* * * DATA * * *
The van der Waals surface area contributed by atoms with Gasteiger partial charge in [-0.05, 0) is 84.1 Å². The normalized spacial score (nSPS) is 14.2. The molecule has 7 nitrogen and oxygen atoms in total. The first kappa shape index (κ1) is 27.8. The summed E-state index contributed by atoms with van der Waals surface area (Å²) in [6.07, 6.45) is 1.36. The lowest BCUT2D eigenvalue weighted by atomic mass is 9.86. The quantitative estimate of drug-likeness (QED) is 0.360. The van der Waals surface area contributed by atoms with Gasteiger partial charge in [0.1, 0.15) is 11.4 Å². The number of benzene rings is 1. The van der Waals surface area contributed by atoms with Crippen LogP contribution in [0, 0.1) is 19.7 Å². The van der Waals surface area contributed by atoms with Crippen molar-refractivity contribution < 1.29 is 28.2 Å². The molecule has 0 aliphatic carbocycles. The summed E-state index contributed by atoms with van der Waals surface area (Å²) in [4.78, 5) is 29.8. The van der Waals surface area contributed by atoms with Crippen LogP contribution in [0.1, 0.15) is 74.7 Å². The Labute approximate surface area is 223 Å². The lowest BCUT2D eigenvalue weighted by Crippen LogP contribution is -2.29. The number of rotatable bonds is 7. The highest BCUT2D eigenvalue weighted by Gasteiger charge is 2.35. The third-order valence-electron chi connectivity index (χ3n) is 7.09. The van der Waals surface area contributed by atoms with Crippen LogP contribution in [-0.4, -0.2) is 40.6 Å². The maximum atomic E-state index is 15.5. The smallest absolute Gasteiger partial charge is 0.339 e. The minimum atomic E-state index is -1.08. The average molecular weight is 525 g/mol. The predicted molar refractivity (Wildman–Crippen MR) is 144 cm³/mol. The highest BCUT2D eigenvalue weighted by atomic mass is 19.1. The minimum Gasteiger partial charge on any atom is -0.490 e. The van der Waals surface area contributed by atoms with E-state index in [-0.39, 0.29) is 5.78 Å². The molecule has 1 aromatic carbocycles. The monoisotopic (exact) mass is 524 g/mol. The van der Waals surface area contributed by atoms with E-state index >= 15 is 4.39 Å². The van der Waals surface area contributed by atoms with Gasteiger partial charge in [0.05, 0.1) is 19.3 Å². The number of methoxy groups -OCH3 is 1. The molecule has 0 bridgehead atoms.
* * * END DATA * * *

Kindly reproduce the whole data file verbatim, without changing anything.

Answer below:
The van der Waals surface area contributed by atoms with Gasteiger partial charge in [-0.05, 0) is 84.1 Å². The normalized spacial score (nSPS) is 14.2. The molecule has 7 nitrogen and oxygen atoms in total. The first kappa shape index (κ1) is 27.8. The summed E-state index contributed by atoms with van der Waals surface area (Å²) in [6.07, 6.45) is 1.36. The lowest BCUT2D eigenvalue weighted by atomic mass is 9.86. The quantitative estimate of drug-likeness (QED) is 0.360. The van der Waals surface area contributed by atoms with Gasteiger partial charge in [0.1, 0.15) is 11.4 Å². The number of benzene rings is 1. The van der Waals surface area contributed by atoms with Crippen LogP contribution in [0, 0.1) is 19.7 Å². The van der Waals surface area contributed by atoms with Crippen molar-refractivity contribution < 1.29 is 28.2 Å². The molecule has 0 aliphatic carbocycles. The summed E-state index contributed by atoms with van der Waals surface area (Å²) in [4.78, 5) is 29.8. The van der Waals surface area contributed by atoms with Crippen LogP contribution in [0.1, 0.15) is 74.7 Å². The Labute approximate surface area is 223 Å². The lowest BCUT2D eigenvalue weighted by Crippen LogP contribution is -2.29. The number of rotatable bonds is 7. The highest BCUT2D eigenvalue weighted by Gasteiger charge is 2.35. The third-order valence-electron chi connectivity index (χ3n) is 7.09. The van der Waals surface area contributed by atoms with Crippen LogP contribution in [-0.4, -0.2) is 40.6 Å². The maximum atomic E-state index is 15.5. The smallest absolute Gasteiger partial charge is 0.339 e. The minimum atomic E-state index is -1.08. The average molecular weight is 525 g/mol. The predicted molar refractivity (Wildman–Crippen MR) is 144 cm³/mol. The highest BCUT2D eigenvalue weighted by atomic mass is 19.1. The minimum Gasteiger partial charge on any atom is -0.490 e. The van der Waals surface area contributed by atoms with E-state index in [-0.39, 0.29) is 5.78 Å². The molecule has 1 aromatic carbocycles. The monoisotopic (exact) mass is 524 g/mol. The van der Waals surface area contributed by atoms with E-state index >= 15 is 4.39 Å². The van der Waals surface area contributed by atoms with Gasteiger partial charge in [0.05, 0.1) is 19.3 Å². The number of methoxy groups -OCH3 is 1. The molecule has 0 bridgehead atoms.